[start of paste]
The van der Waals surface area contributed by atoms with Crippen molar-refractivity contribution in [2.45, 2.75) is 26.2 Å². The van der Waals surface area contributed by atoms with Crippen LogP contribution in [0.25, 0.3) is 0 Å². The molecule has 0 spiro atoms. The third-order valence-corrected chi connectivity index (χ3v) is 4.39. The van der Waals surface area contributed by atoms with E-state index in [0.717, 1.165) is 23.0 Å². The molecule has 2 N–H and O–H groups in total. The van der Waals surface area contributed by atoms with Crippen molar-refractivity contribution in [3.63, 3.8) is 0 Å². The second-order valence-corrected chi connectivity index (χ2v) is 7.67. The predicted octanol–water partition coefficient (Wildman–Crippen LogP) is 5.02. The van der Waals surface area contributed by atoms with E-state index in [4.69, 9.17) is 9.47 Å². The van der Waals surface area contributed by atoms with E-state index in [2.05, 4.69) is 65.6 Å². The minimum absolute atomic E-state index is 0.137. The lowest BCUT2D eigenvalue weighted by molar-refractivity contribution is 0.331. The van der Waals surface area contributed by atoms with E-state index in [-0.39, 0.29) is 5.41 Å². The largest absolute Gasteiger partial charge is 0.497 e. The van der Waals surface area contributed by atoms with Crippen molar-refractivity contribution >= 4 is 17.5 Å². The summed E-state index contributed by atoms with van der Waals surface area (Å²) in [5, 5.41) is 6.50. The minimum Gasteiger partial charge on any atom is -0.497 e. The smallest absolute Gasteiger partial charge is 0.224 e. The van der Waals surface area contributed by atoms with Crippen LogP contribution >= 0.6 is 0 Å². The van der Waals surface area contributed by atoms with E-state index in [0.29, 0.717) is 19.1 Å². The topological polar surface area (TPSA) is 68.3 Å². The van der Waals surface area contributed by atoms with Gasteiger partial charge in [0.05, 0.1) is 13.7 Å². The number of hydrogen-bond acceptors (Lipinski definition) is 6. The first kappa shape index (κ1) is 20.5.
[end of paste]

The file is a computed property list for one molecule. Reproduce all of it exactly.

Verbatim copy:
The van der Waals surface area contributed by atoms with Crippen molar-refractivity contribution in [2.45, 2.75) is 26.2 Å². The van der Waals surface area contributed by atoms with Crippen LogP contribution in [0.25, 0.3) is 0 Å². The molecule has 0 spiro atoms. The third-order valence-corrected chi connectivity index (χ3v) is 4.39. The van der Waals surface area contributed by atoms with E-state index in [0.717, 1.165) is 23.0 Å². The molecule has 2 N–H and O–H groups in total. The van der Waals surface area contributed by atoms with Crippen molar-refractivity contribution in [3.63, 3.8) is 0 Å². The second-order valence-corrected chi connectivity index (χ2v) is 7.67. The predicted octanol–water partition coefficient (Wildman–Crippen LogP) is 5.02. The van der Waals surface area contributed by atoms with E-state index in [4.69, 9.17) is 9.47 Å². The van der Waals surface area contributed by atoms with E-state index in [2.05, 4.69) is 65.6 Å². The minimum absolute atomic E-state index is 0.137. The lowest BCUT2D eigenvalue weighted by molar-refractivity contribution is 0.331. The van der Waals surface area contributed by atoms with E-state index in [-0.39, 0.29) is 5.41 Å². The largest absolute Gasteiger partial charge is 0.497 e. The van der Waals surface area contributed by atoms with Crippen molar-refractivity contribution >= 4 is 17.5 Å². The summed E-state index contributed by atoms with van der Waals surface area (Å²) in [5, 5.41) is 6.50. The minimum Gasteiger partial charge on any atom is -0.497 e. The smallest absolute Gasteiger partial charge is 0.224 e. The van der Waals surface area contributed by atoms with Crippen LogP contribution >= 0.6 is 0 Å². The van der Waals surface area contributed by atoms with E-state index in [0.29, 0.717) is 19.1 Å². The topological polar surface area (TPSA) is 68.3 Å². The van der Waals surface area contributed by atoms with Gasteiger partial charge in [0.05, 0.1) is 13.7 Å². The number of hydrogen-bond acceptors (Lipinski definition) is 6. The first kappa shape index (κ1) is 20.5.